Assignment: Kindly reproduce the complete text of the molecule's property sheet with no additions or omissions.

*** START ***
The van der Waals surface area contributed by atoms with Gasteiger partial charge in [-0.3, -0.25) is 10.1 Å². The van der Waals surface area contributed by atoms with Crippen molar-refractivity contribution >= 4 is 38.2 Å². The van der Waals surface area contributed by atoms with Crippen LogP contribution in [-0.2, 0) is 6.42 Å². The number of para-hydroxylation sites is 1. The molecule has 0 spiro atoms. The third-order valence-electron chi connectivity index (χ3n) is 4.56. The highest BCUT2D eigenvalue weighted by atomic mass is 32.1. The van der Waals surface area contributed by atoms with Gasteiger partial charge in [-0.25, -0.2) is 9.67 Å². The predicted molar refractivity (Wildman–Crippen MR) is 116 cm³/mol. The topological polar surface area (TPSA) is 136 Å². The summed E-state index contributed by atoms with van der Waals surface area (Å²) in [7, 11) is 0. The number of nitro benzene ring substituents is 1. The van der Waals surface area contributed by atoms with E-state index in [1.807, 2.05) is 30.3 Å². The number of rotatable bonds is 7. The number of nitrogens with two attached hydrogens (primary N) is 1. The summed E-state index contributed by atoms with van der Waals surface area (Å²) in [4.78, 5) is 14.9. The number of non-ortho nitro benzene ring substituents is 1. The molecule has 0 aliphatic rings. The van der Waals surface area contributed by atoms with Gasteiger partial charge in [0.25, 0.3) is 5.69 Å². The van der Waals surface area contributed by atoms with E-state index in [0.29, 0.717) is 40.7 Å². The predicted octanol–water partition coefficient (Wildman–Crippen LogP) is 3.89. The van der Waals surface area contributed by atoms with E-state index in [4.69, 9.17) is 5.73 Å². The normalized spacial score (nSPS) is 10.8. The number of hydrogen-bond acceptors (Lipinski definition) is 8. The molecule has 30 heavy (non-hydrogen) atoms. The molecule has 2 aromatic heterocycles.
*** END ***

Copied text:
The van der Waals surface area contributed by atoms with Gasteiger partial charge in [-0.3, -0.25) is 10.1 Å². The van der Waals surface area contributed by atoms with Crippen molar-refractivity contribution >= 4 is 38.2 Å². The van der Waals surface area contributed by atoms with Crippen LogP contribution in [-0.2, 0) is 6.42 Å². The number of para-hydroxylation sites is 1. The molecule has 0 spiro atoms. The third-order valence-electron chi connectivity index (χ3n) is 4.56. The highest BCUT2D eigenvalue weighted by atomic mass is 32.1. The van der Waals surface area contributed by atoms with Gasteiger partial charge in [-0.25, -0.2) is 9.67 Å². The predicted molar refractivity (Wildman–Crippen MR) is 116 cm³/mol. The topological polar surface area (TPSA) is 136 Å². The summed E-state index contributed by atoms with van der Waals surface area (Å²) in [7, 11) is 0. The number of nitro benzene ring substituents is 1. The van der Waals surface area contributed by atoms with E-state index in [1.807, 2.05) is 30.3 Å². The number of rotatable bonds is 7. The number of nitrogens with two attached hydrogens (primary N) is 1. The summed E-state index contributed by atoms with van der Waals surface area (Å²) in [4.78, 5) is 14.9. The number of non-ortho nitro benzene ring substituents is 1. The molecule has 0 aliphatic rings. The van der Waals surface area contributed by atoms with Gasteiger partial charge in [0.25, 0.3) is 5.69 Å². The van der Waals surface area contributed by atoms with E-state index in [0.29, 0.717) is 40.7 Å². The predicted octanol–water partition coefficient (Wildman–Crippen LogP) is 3.89. The van der Waals surface area contributed by atoms with E-state index in [4.69, 9.17) is 5.73 Å². The normalized spacial score (nSPS) is 10.8. The number of hydrogen-bond acceptors (Lipinski definition) is 8. The molecule has 30 heavy (non-hydrogen) atoms. The molecule has 2 aromatic heterocycles.